In his 42-year academic career, William J. MacKnight has led important research on polymers like micromolecules and crystallizable block copolymers. But what made him famous in the plastics industry is his role as one of the founders of the University of Massachusetts at Amherst's polymer program.
Today, the program is well-known around the world.
MacKnight won the International Award at the Society of Plastics Engineers Antec 2007 conference May 6 in Cincinnati.
``As someone who has spent his entire career in academia, it's an extremely gratifying experience to feel that your work in that time has some technological relevance,'' said MacKnight, who turned 71 years old the day before he received the International Award.
MacKnight earned a bachelor's degree in chemistry from the University of Rochester in New York. He went on to receive a master's degree, then a doctorate in chemistry from Princeton University in 1964. He stayed there for a year of post-doctorate work.
He was planning to get a job in industry when he ran into Richard Stein, a fellow Princeton alumnus and a chemistry professor at UMass. Stein, who had studied under the legendary Herman Mark, already had an international reputation, although UMass was not very well-known, MacKnight said.
``It was almost by accident,'' MacKnight recalled. ``Professor Stein came to a symposium at Princeton and we met, and an opening had developed rather unexpectedly at UMass. He had been pushing for another polymer position at the time. He was a one-man operation.''
MacKnight accepted, moving to Amherst and setting the stage for his life's work in the classroom and research laboratories.
MacKnight joined the UMass chemistry faculty in 1965. The following year, he and Stein founded the polymer science and engineering program.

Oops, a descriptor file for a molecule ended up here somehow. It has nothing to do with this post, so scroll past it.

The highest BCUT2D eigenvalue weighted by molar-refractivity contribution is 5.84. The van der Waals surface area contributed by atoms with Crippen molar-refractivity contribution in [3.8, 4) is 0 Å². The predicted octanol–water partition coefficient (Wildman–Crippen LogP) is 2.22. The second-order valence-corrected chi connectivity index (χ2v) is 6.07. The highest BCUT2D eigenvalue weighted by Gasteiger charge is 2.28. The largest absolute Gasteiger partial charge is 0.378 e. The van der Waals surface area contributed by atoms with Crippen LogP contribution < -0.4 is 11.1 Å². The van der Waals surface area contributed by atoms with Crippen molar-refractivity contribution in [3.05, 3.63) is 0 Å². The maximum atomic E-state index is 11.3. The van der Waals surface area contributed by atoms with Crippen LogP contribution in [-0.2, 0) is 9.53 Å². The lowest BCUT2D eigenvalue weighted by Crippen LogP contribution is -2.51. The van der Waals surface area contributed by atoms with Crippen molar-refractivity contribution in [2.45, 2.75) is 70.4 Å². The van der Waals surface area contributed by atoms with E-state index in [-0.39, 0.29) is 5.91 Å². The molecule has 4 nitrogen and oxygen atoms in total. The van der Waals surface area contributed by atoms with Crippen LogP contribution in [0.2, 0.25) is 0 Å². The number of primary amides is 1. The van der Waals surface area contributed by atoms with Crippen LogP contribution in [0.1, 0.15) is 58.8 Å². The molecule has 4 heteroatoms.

SPE gave Stein its International Award in 1969. Stein entered the Plastics Hall of Fame in 1994.
``I was the new kid on the block,'' MacKnight said. ``But he and I were it. So right away I was plunged into not only trying to start a research program, but being vitally involved in administrative matters.
``So he was the lead, but I was the only game in town, so I had to help him, and teach, and do research.''
Building a department from scratch was stressful but exciting. ``But you know, it was like the child that's thrown into the swimming pool and learns to swim. It's great experience if you don't drown,'' he said, chuckling. ``Actually, I survived.''
He served as department head for two terms, from 1976-85, then from 1988-95.
A native of Long Island, MacKnight became interested in chemistry because of a high school teacher, Clifton Laplatney. ``I did the usual thing, which was generate chlorine in the basement, gas out everybody in the house,'' MacKnight said.
MacKnight then discovered he also liked physics. From then on, the interest in chemistry and physics combined in much of his major research into physical chemistry, as opposed to the organic variety. The research follows a pattern: Synthesize the material in the laboratory, do physical testing and relate the properties to the original polymer structure.
His seminal book, Introduction to Polymer Viscoelasticity, co-authored with Montgomery Shaw, came out in 1972.
MacKnight has trained 48 doctorate students in polymer science and engineering. He has written more than 330 technical papers.
MacKnight, who retired in 1999, is the Wilmer D. Barrett Distinguished Professor Emeritus of Polymer Science and Engineering at UMass.
He is also a member of the National Academy of Engineering. Last year, he won the American Chemical Society's Paul J. Flory Education Award.
Brookfield, Conn.-based SPE lauded MacKnight's contributions to understanding the structure-property relationships in ionomers, polymer blends and polyurethanes. The unifying theme has been investigating the microphase separation that characterizes those three micromolecules.
In each one, the polymer chain has two different kinds of parts that want to get far away from each other, MacKnight said. That internal tension is the key to their properties.
His most recent work has involved preparation and polymerization of cyclic carbonate and ester oligomers, by researching crystallizable block copolymers.
It's the stuff of labs and intense doctoral work. But things like ionomers have a practical side, too.
``The material is remarkably tough and it's clear,'' MacKnight said. ``It's oil-resistant, so you can package things like meats and other foods.
``One of the big uses in the sporting world is covers for golf balls - Surlyn.
``We should never forget - and I always try and emphasize this to my students - that, really, it's the end use, the technology, that's really relevant, that makes the field as important as it is.''